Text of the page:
France extends GE ban, Canada tells Europe to reconsider.
Last week, France announced it would extend its ban on GE corn. Before Canadians had time to seal the envelopes on the congratulations cards streaming across the Atlantic, the Canadian delegation in Brussels announced that it would give Europe another month to reconsider the legality of the ban. It is unlikely the French government will much relish being treated as a recalcitrant schoolchild by its onetime colony. Meanwhile, Canada still will not live up to its international commitments to ratify the Cartegena treaty on genetically engineered organisms and a lack of labelling of GE foods continues to put Canadians and their environment at risk. Canada should elevate its food safety and environmental regulations to the highest international standards rather than, like a common rock crab, pull down others into the salty bucket of bad science and ill-conceived policy.
Canada agrees to extend deadline for EU to amend biotech rules
GENEVA - Canada has agreed to extend a deadline for the European Union to change its rules on the import of genetically modified foods, trade officials said Friday.Officials at the World Trade Organization said a joint letter had been received from the Canadian and EU trade representatives in Geneva laying out a new "reasonable period of time" for Brussels to comply with a WTO panel ruling that deemed the restrictions imposed by some European countries illegal.Canada originally demanded that the EU comply by Friday, but that deadline has now been extended to Feb. 11."Canada believes that constructive progress is being made and has therefore authorized the extension of the reasonable period of time," said Renee David, a spokeswoman with the trade section in Canada's foreign affairs department."We are grateful that the situation isn't going to escalate in the short term," EU spokesman Peter Power said, adding that "all parties will work constructively to find a solution to stave off the threat of retaliation."A WTO panel ruled in November that some European countries broke international trade rules by stopping imports of genetically modified foods.The United States, Canada and Argentina had complained to the global trade body that there was no scientific evidence to justify the EU's effective ban on biotech foods and that it was an unfair barrier to producers who wanted to export to the continent.U.S. officials declined to say whether they would insist on sticking by the Friday deadline, which passes at midnight.Argentine trade officials could not be reached for comment.Brussels had asked the three complainants for more time to work with its member states on bringing their national legislation in line with global trade rules.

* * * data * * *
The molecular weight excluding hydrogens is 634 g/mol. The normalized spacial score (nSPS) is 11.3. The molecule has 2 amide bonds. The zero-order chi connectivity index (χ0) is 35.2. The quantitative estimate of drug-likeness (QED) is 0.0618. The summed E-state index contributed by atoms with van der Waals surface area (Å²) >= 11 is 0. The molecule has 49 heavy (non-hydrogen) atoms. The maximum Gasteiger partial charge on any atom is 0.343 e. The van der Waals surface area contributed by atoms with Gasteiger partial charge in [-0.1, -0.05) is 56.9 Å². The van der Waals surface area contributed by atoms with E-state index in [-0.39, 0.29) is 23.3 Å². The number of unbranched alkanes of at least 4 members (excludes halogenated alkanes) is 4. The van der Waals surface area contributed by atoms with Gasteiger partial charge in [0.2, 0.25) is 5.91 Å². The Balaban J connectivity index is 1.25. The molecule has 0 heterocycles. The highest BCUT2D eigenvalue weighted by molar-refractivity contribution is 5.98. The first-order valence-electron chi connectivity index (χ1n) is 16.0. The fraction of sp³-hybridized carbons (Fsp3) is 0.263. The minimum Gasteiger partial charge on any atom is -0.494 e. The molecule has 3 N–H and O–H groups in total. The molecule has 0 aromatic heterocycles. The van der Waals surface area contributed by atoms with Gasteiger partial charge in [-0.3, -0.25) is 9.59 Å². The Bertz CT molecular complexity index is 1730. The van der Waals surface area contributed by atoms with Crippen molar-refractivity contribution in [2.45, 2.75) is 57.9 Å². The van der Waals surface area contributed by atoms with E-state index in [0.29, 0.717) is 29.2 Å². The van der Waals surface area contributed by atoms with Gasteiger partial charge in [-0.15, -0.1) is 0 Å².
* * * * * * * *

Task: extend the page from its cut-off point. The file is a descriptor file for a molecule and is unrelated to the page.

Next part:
Some countries in the 27-country bloc are opposed to allowing genetically modified products go on sale due to consumer concerns, even if the scientific consensus is that they are safe.
- Canadian Press